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My ice breaker


I gave my first speech at Toastmasters yesterday. Your first speech is called The Ice Breaker, which I titled It's all about moderation.

I gave my first speech at Toastmasters yesterday. Your first speech is called The Ice Breaker, which I titled It’s all about moderation.

I recently wrote about Toastmasters and how I had taken on my first major role in a meeting as the General Evaluator.

Yesterday I took on another major role: The Ice Breaker.

The Ice Breaker is the first prepared talk to “break the ice.” It’s supposed to be the easiest because it is about the person you know the best, yourself.

Funny thing is everything I talked about I am comfortable telling anyone one on one or in a small group. But standing in front of a crowd of people who are all looking at you and listening to you … well, that’s another story.

I hate the anxiety I feel right before and during public speaking. And I want to find ways to be more comfortable in those situations. That’s why I joined Toastmasters.

Public speaking is considered the greatest fear a person can have, even greater than the fear of death.

Challenging myself to get out of my comfort zone takes a lot of convincing. But I know it is important. Toastmasters is a great venue for this. The support is amazing. And I have to say I ended up with an awesome mentor. He is so enthusiastic and supportive and encourages me.

I am also trying to learn to focus my anxiety and fear into a more positive experience.

Fear and excitement have a nearly identical physiological response and chemical reaction in the body. According to Ann McMaster fear and excitement are the same emotion.

According to Catherine Hanrahan, who wrote Lost Girls and Love Hotels, “Fear and excitement are chemically the same. Sadness is a hair away from melancholy. Melancholy is almost pleasure, brushing against happiness. …”

Yesterday I faced my fear and gave my Ice Breaker. I was as prepared as possible. I wore something that I felt good in and, frankly, looked good in, which helped boost my confidence. The dress I wore is my favorite color and coincidentally matched my toe nail polish. Not intentional. But the matching dress and toes received a lot of compliments.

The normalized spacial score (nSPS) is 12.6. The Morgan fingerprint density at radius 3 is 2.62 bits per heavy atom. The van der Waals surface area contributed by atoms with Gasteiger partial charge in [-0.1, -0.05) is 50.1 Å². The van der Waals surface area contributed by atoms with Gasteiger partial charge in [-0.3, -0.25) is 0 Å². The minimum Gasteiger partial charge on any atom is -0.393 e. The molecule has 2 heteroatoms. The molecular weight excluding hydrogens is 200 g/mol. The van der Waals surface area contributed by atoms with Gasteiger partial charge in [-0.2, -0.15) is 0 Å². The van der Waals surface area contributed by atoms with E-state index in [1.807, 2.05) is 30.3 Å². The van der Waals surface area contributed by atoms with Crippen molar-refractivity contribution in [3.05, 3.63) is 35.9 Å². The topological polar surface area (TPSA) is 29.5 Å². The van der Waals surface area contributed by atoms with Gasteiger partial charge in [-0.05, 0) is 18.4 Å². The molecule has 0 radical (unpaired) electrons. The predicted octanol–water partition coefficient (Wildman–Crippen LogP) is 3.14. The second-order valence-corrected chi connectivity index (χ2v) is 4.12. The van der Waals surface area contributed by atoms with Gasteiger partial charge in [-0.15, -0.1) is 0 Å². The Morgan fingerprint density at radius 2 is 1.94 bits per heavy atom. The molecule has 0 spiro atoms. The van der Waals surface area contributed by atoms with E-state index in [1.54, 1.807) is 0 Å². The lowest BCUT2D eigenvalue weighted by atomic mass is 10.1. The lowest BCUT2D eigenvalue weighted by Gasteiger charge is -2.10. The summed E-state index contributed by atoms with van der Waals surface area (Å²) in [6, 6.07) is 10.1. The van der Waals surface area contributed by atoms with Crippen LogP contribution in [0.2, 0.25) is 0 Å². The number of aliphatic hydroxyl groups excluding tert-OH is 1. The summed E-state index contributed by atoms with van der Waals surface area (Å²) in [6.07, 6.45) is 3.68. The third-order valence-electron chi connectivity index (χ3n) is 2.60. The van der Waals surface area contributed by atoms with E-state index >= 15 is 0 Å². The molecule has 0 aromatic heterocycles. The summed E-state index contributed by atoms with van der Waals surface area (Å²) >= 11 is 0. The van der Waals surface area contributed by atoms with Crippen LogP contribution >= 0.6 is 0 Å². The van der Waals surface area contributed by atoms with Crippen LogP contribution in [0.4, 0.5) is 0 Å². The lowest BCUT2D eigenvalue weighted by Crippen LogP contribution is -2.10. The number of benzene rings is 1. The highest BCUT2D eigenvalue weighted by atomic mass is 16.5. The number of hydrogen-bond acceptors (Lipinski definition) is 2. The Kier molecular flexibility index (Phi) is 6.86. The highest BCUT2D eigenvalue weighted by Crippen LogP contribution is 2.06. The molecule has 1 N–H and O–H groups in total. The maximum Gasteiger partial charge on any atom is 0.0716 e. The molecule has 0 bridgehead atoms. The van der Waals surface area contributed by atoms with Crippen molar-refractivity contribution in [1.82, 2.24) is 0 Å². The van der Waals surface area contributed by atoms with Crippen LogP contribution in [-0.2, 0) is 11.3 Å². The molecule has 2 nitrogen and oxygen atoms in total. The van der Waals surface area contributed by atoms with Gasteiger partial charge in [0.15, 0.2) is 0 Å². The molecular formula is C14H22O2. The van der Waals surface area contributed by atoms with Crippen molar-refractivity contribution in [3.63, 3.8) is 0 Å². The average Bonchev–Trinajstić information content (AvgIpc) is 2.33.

I was so nervous while up there. My legs were shaking and eventually I had cotton mouth. But I got through it and received two standing ovations. For your first speech you receive a standing ovation. The Toastmaster asked the audience to give me a second one as the event was a little bigger than normal and I was the only speaker (usually there are two).

And the best part, well, besides facing my fear, Go Fit Girl! got a major plug during my speech. Afterward I got a ton of praise. Someone (who was visiting from another Toastmasters) told me they would have never known it was my first time speaking at Toastmasters. I had so many questions about GFG!, too.

My next big role will be Toastmaster, which is essentially the emcee of the meeting.

4 Responses to “My ice breaker”

  1. Jessie Says:

    Yay you!! I joined the debate team in high school for the same reason – I was petrified of public speaking and wanted to get over it. Now I have to talk to large audiences very commonly and I barely break a sweat! Every time is easier than the one before – keep practicing!

  2. Ann Says:

    Thanks, Jessie. And glad to hear it gets better. I know the more I do it the more comfortable I will get.

  3. Nicole Says:

    Good for you! there was one of these groups near where I worked in downtown SF and I never did I’m wishing there was one that was convenient here. I have the same experiences you have with public speaking, and in the past, I’ve told myself I’m just not going to ever do it. Well, the reality is, either situations do come up where you need to convey information in public, and career-wise, you can’t get around the fact that this skill is needed to progress. I think public speaking is very tied into self-confidence, and to improve on one side of that equation leads to an improvement on the other side.

  4. Ann Says:

    Lucky for me there is a group at work. No excuse to not join.
    Later this year I am going to have to do a presentation on trademarks and I want to be more comfortable while doing it.
    Apparently I didn’t appear nervous. But many, my legs and hands were shaking and I just wanted it to be over.
    Weird thing is if there was music blasting I would be totally comfortable dancing, just as long as I don’t have to give a speech.